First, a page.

It´s been six years since my family and I last hopped on our Tabbert trailer together for a roadtrip. In 2014 we ventured to Bulgaria and Greece, and had one of the best family vacations ever. So when the pandemic hit and travelling abroad was put on hold for a while, a trip to Romania already sounded like bliss. So when my mom suggested we take advantage of me being home and do another trip together with our 30 something year old trailer, I was totally in. Because my parents are awesome and super flexible, they let me draft the itinerary. And so I chose to head north, to the infamously beautiful Maramures area. On our way there, I pinned some objectives, let some room for improv and what came out was one week of reconnecting with nature, breathing fresh air, swimming in clean lakes and walking up and down green (and soon turning brown) mountains. Here´s where we went, what we loved most, what disappointed us, what we learned and how much it all cost.
Our itinerary took us from Transylvania, to Bucovina, Maramures and back to Transylvania over the course of one week. Unfortunately we forgot to check how many kilometres we did in total but according to my calculations, we should have driven about 1100 – 1200km. If you know Romanian roads, especially the ones in Maramures – you´ll know that that is one hell of a bumpy ride. We started off in my hometown of Sibiu where we left on a Saturday at around 10 am and first drove to Sighisoara.
Sighisoara is a wonderful medieval town in the heart of Transylvania. It is a fascinating blend of Romanian, Hungarian and German (Saxon to be specific) cultures. One of the (not necessarily obvious) attractions is the house where Dracula (real life Vlad Tepes) lived until he was 4 years old. The house in itself is not very impressive, if anything I´d call the upstairs even kitchy – for 5 RON (1,1€) a short, middle aged man with a belly will welcome you dressed as Dracula, jumping out of a coffin. The store downstairs, however, has some really beautiful merchandise. You can buy hand painted potteries, hand carved wooden spoons and wonderful scary masks. Other places you´ll actually want to visit in Sighisoara: 1. the Monastary´s Church – the entrance is less than 2€ and while the church is small, it went through a lot and can really use your donation to be restored to its former glory. Even though the church is evangelic, it displays a collection of Islamic prayer carpets – something I found quite beautiful, 2. the Clock Tower – we didn´t go up this one but I expect a beautiful view over the city, 3. The Church on the Hill and the graveyard – simply put, once you´ve reached the upper city, you can walk up another 175 stairs to get to the hill (the hill on the hill?). On top of the hill there´s a German school, a church and a beautifully serene graveyard. The church is super impressive, but if you don´t want to pay the 2€ entrance, do yourself a favour and at least take a walk through the graveyard. The tombstones are super old, bear German names and you can make up the stories of the people buried there for yourself. My brother and I did a competition for who finds the oldest tomb stone. I won as I discovered the tomb of a former mayor of the city, dating back to 1732. If you think this sounds morbid, just google some pictures of it first and if you find it as serene and pretty as I did, give it a chance and visit it.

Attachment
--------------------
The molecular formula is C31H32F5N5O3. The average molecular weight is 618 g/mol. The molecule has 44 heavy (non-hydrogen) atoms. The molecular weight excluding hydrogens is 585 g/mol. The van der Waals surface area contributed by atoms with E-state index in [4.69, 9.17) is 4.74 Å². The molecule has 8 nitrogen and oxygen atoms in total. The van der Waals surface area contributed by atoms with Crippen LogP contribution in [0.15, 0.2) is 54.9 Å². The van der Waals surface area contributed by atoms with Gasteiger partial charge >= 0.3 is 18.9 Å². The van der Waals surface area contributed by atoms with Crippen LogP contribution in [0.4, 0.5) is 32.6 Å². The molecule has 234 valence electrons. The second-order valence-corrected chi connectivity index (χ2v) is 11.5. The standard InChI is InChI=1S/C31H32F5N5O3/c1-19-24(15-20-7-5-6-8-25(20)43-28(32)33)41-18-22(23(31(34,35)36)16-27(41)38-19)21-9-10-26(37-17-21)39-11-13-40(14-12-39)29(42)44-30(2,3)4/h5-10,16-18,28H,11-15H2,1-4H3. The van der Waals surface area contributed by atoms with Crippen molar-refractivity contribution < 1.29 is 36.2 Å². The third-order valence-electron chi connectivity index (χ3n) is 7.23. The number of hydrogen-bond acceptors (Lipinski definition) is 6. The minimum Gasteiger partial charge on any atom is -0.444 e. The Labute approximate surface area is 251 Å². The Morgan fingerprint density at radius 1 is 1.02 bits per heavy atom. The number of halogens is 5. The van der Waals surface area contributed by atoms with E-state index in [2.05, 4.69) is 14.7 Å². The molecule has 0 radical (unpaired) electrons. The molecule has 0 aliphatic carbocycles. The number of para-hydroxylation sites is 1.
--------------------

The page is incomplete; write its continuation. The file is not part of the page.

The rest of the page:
Now that you know where to go and shop, what remains is the food – and that´s pretty important since a lot of restaurants are tourist traps in Sighisoara. A place I always return to (despite the service being pretty slow) is Casa Cositorarului. It´s at the foot of the hill, the food is nice and the place is simply beautiful. If you´re in a hurry and can´t make it until there, just grab a langos to go – they´re a yummy Hungarian deep fried flatbread, best served with garlic, sour cream and cheese and they´re pretty good in Sighisoara! If you´re still up for dessert after that, get yourself a Kürtőskalács – the Hungarian chimney cake.
2. The Teleki Castle
The Teleki Castle is a castle many have probably unfortunately driven by without giving it a second thought. It´s located in Gornesti and we stopped there at the recommendation of a friend of mine whose friend works there. There are guided tours every hour and the ticket is 20 RON (4€). What struck me most during our tour was the nostalgia in our guide´s story. The building itself is not in bad shape, but it´s almost entirely empty as along the times it´s been robbed almost completely by pretty much everyone – the Germans, the Russians, even the villagers. The Russians even made beds for their horses out of the books in the library. It seemed almost painful for our guide to tell us these stories, and we only realised a couple of days later why – our guide was Count Teleki himself. The castle was his home. One that has gone through a lot through the centuries, but somehow always found its way forward. There are surely more impressive buildings than this baroque castle stripped of all its insides, but few need your contribution as much as this one.
We spent two nights close to Reghin at a dear friend´s place and only explored the city very briefly. Since my friend Bianca is an architect, I got to see the city through her eyes. Beautiful (and mainly forgotten) building façades waiting to be restored to their former glory, a central park that will soon be redone to its true function- a market, Saxon (unfortunately slowly fading) and Hungarian heritages and beautiful people. I have to be frank and admit that I would not have added Reghin to our itinerary hadn´t it been for my friend, Bia, but I am glad I passed by even if briefly.
4. Lake Colibita